The Internet Saved the Record Labels
(Bloomberg Businessweek) -- When Vivendi SA took over Universal Music Group in 2000, the industry was riding high on bumper sales of CDs, though the investment soon soured as illegal downloads surged. CD revenue plunged by two-thirds over the next decade, and by the early 2010s, unloading Universal would’ve been a tough sell; who would pay a premium for a company whose main product—pop songs—was widely available for free? But today, Vivendi is considering the sale of a stake in Universal that could value the label at more than $25 billion.
“The notion that recorded music has value was one that as recently as a decade ago was still in question,” says Bryan Gildenberg, an analyst at researcher Kantar Consulting. A sale of Universal would be “a remarkable testimony to the resurgence and the importance of content.”
The rebound can be traced to the same boogeyman that almost killed the business in the first place: the internet. These days, music fans have largely shifted from illegal downloads to paid streaming platforms such as Spotify, Apple Music, Amazon Prime, and Pandora, which generally charge $5 to $10 a month for unlimited access to millions of songs. Even though the labels only get about 0.3¢ each time a tune is streamed, according to the Trichordist, a musician advocacy blog, the pennies add up. Since 2014, record company sales have jumped an average 7 percent annually and streaming has become the top source of revenue, generating $6.6 billion in 2017, up from $1.9 billion in 2014, the International Federation of the Phonographic Industry estimates.
That return to growth has spurred Vivendi to mull a partial sale of Universal. While the idea has been floated for the past two years, the pace is picking up. In recent weeks the company has met with financial advisers and held informal talks with potential buyers, according to people familiar with the matter who declined to be identified discussing private conversations. Vivendi says it will update investors on its plans when it releases 2018 earnings on Feb. 14.
At least two private equity firms have met with Vivendi management, says one of the people. Other possible investors include Apple, billionaire John Malone’s Liberty Media, Japan’s SoftBank, and China’s Tencent and Alibaba—potentially dovetailing with Vivendi’s ambitions to expand in Asia. Lisbeth Barron, an adviser on music deals and chief executive officer of investment bank Barron International Group LLC, says Vivendi is seeking a valuation that’s about twice as high per dollar of operating profit as recent industry sales, potentially boosting other companies in a market that’s been heating up lately.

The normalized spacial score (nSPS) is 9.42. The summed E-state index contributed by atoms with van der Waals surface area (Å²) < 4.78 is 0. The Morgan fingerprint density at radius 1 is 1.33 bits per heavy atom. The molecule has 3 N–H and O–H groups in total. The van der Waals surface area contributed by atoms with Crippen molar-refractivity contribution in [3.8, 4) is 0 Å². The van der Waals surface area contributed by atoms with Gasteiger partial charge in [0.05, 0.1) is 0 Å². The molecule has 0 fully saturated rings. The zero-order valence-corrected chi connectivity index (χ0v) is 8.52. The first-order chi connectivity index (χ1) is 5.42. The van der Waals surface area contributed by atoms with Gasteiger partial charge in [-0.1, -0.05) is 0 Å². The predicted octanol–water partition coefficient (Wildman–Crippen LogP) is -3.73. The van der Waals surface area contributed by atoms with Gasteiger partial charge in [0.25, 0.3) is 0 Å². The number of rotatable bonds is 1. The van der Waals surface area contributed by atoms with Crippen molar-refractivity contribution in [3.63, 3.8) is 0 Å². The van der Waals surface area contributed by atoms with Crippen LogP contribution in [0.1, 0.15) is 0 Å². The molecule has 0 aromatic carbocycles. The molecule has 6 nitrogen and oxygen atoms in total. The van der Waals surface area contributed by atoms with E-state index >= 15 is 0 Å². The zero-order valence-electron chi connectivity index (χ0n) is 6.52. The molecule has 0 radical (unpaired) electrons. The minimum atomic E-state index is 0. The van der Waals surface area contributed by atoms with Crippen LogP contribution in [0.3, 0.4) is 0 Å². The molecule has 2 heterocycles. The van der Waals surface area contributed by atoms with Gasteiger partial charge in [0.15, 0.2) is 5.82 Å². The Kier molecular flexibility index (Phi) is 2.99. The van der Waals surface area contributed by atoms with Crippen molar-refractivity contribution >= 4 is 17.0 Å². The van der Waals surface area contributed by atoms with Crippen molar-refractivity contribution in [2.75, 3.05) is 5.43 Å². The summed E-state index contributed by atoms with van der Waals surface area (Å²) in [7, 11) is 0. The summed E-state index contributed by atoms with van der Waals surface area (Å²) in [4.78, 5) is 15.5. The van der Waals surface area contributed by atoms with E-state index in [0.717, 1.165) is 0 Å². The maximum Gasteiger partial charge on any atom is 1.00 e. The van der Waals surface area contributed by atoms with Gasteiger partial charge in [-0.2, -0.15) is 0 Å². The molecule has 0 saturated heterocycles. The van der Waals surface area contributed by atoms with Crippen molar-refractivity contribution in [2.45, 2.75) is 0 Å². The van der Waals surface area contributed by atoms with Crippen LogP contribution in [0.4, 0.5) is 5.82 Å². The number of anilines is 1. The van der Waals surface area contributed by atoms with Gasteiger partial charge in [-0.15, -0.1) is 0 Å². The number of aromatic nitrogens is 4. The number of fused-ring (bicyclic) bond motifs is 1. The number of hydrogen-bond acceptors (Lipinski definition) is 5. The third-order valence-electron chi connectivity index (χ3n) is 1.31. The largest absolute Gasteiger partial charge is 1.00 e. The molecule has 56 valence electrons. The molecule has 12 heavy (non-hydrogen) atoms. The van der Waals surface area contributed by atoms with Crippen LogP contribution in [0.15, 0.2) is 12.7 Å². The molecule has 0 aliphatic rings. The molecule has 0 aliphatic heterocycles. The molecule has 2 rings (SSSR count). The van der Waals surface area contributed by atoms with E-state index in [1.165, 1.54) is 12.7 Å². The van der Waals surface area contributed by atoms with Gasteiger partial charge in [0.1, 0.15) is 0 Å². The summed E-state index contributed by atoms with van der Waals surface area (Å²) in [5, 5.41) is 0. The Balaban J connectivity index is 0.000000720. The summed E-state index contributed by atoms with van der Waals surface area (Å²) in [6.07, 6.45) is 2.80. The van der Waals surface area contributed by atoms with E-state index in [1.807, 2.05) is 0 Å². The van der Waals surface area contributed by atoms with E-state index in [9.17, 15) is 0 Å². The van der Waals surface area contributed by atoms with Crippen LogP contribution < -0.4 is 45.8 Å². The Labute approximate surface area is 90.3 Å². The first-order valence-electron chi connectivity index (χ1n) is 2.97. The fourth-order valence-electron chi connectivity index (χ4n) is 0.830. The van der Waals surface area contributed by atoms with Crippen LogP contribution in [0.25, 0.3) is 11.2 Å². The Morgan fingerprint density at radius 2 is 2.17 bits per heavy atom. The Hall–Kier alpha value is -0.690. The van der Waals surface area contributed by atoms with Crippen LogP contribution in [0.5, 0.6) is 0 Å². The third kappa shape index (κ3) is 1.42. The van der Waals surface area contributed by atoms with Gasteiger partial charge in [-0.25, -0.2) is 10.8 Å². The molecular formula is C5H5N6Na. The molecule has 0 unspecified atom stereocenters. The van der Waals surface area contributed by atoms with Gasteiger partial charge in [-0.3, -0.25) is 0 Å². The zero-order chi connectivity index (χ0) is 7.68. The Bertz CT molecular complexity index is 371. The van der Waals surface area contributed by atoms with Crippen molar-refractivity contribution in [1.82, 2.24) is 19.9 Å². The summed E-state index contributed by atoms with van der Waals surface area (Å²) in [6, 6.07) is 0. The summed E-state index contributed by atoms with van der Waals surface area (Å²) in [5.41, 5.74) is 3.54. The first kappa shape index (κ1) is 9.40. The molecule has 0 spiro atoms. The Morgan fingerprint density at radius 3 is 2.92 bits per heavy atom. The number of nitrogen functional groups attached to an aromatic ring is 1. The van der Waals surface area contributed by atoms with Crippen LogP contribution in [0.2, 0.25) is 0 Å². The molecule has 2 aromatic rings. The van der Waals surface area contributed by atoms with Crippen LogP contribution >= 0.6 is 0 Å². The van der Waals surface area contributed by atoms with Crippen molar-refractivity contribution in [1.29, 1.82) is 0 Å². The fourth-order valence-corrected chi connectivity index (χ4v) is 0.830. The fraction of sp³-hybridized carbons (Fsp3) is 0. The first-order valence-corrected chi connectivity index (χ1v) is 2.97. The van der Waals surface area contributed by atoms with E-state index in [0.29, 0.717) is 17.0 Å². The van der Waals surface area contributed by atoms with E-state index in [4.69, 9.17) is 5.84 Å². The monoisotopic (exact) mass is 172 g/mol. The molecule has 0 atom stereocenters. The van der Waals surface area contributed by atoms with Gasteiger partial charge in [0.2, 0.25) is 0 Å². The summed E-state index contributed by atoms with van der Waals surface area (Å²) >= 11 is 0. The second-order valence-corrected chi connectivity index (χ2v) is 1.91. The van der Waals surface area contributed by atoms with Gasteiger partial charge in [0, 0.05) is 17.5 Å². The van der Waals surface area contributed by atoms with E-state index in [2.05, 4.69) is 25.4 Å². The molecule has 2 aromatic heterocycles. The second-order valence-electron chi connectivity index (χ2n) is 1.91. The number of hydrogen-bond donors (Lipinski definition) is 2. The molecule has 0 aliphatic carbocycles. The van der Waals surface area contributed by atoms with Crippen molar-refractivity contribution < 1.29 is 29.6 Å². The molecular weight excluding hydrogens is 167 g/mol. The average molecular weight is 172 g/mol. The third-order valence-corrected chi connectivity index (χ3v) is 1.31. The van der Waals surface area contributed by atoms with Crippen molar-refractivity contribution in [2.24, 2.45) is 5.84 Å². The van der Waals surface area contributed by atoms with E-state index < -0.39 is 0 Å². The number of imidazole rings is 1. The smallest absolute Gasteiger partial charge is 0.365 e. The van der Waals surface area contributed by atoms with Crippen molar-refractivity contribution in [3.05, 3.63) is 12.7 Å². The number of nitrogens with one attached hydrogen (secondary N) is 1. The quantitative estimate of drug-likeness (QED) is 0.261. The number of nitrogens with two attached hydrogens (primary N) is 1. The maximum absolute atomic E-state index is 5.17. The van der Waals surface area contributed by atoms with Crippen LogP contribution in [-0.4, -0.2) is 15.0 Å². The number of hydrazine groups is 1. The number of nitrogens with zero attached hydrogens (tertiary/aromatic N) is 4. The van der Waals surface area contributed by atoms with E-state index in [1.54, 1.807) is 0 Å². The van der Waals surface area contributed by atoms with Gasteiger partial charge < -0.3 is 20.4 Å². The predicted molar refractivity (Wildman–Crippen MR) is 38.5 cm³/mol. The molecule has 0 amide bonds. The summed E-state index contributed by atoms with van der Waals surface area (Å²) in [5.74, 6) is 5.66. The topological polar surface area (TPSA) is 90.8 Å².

Sony Corp. last year paid $2.3 billion for the 60 percent of EMI Music Publishing that it didn’t already own. And in 2017, Songs Music Publishing (with rights to the likes of Lorde and the Weeknd) sold for more than $150 million, and Imagem (owner of songs by artists including Daft Punk and Pink Floyd) fetched $600 million, according to press reports. “A deal for Universal would show confidence that the recent boom in music isn’t just a short-term phenomenon,” Barron says.
One big concern is streaming’s durability. While the business is growing fast, expansion is slowing in Europe and North America, and in Asia streaming companies face continued piracy and regional rivals better attuned to local tastes. Apple Inc. and Amazon.com Inc. don’t break out results for their services, but Pandora Media Inc. lost $310 million in the first nine months of 2018, and Spotify Technology SA reported a net loss of $520 million—even as it grew 40 percent, to 87 million paying customers.
Just as problematic for the labels, the services that have revived them are now trying to reduce their take, both by trimming the royalties they pay and by forging direct ties with musicians. Bands can upload music directly to Spotify and Tencent, which then release songs directly to listeners and split the proceeds. Cutting out record labels appeals to musicians, who grouse that only the biggest stars can count on streaming to cover much more than new guitar strings and burritos and beer for the tour bus.
“In working directly with artists, streaming companies will need to tread carefully,” says Mark Mulligan, an analyst at MIDiA Research. “If they move too fast, they risk losing their label partners, leaving them as empty vessels.”
Yet for investors seeking entree into the business, it may be hard to pass on a chance to buy into the No. 1 music company. Universal’s roster of stars ranges from ABBA and Bob Marley to Taylor Swift, U2, Van Halen, and Zucchero. Its artists had the top five tracks on Spotify and Apple Music last year, and it accounted for 30 percent of global music sales in 2017, vs. 22 percent for Sony Music Entertainment and 16 percent for Warner Music Group, according to industry blog Music & Copyright.
And Deutsche Bank is predicting continued expansion of streaming revenue—to $21 billion by 2023, triple its level in 2017—even as other sources of sales such as CDs and MP3 downloads shrink by more than half, to $4.4 billion. “Streaming is due to accelerate, not moderate in growth,” says Deutsche Bank analyst Laurie Davison. “The best years of the music business are ahead of us, not behind us.”
QuickTake: The Streaming Revolution
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